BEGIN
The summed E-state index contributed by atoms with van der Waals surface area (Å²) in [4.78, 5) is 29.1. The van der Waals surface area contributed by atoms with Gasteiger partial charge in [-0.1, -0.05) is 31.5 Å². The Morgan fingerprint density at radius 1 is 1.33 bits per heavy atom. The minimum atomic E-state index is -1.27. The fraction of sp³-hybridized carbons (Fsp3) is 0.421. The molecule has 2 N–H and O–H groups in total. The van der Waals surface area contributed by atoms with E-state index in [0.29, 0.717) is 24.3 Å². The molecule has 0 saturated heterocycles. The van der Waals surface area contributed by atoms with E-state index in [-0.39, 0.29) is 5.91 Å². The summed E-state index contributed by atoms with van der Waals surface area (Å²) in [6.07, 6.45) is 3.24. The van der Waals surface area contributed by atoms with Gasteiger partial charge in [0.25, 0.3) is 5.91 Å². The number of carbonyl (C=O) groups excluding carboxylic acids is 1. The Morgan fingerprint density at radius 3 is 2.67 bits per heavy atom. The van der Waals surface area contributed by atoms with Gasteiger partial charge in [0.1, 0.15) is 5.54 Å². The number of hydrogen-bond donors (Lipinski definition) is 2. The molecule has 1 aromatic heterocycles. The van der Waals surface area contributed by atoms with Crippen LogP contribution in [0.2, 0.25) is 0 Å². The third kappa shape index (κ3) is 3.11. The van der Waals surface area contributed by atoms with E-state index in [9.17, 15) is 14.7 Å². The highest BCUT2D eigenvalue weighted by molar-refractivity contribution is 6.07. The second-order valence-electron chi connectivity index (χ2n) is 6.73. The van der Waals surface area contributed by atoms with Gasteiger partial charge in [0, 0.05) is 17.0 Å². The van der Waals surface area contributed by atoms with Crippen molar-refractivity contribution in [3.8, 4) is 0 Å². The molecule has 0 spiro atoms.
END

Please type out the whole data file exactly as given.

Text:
The summed E-state index contributed by atoms with van der Waals surface area (Å²) in [4.78, 5) is 29.1. The van der Waals surface area contributed by atoms with Gasteiger partial charge in [-0.1, -0.05) is 31.5 Å². The Morgan fingerprint density at radius 1 is 1.33 bits per heavy atom. The minimum atomic E-state index is -1.27. The fraction of sp³-hybridized carbons (Fsp3) is 0.421. The molecule has 2 N–H and O–H groups in total. The van der Waals surface area contributed by atoms with E-state index in [0.29, 0.717) is 24.3 Å². The molecule has 0 saturated heterocycles. The van der Waals surface area contributed by atoms with E-state index in [-0.39, 0.29) is 5.91 Å². The summed E-state index contributed by atoms with van der Waals surface area (Å²) in [6.07, 6.45) is 3.24. The van der Waals surface area contributed by atoms with Gasteiger partial charge in [0.25, 0.3) is 5.91 Å². The number of carbonyl (C=O) groups excluding carboxylic acids is 1. The Morgan fingerprint density at radius 3 is 2.67 bits per heavy atom. The van der Waals surface area contributed by atoms with Gasteiger partial charge in [0.1, 0.15) is 5.54 Å². The number of hydrogen-bond donors (Lipinski definition) is 2. The molecule has 1 aromatic heterocycles. The van der Waals surface area contributed by atoms with Crippen LogP contribution in [0.2, 0.25) is 0 Å². The third kappa shape index (κ3) is 3.11. The van der Waals surface area contributed by atoms with E-state index in [9.17, 15) is 14.7 Å². The highest BCUT2D eigenvalue weighted by molar-refractivity contribution is 6.07. The second-order valence-electron chi connectivity index (χ2n) is 6.73. The van der Waals surface area contributed by atoms with Gasteiger partial charge in [0, 0.05) is 17.0 Å². The van der Waals surface area contributed by atoms with Crippen molar-refractivity contribution in [3.8, 4) is 0 Å². The molecule has 0 spiro atoms.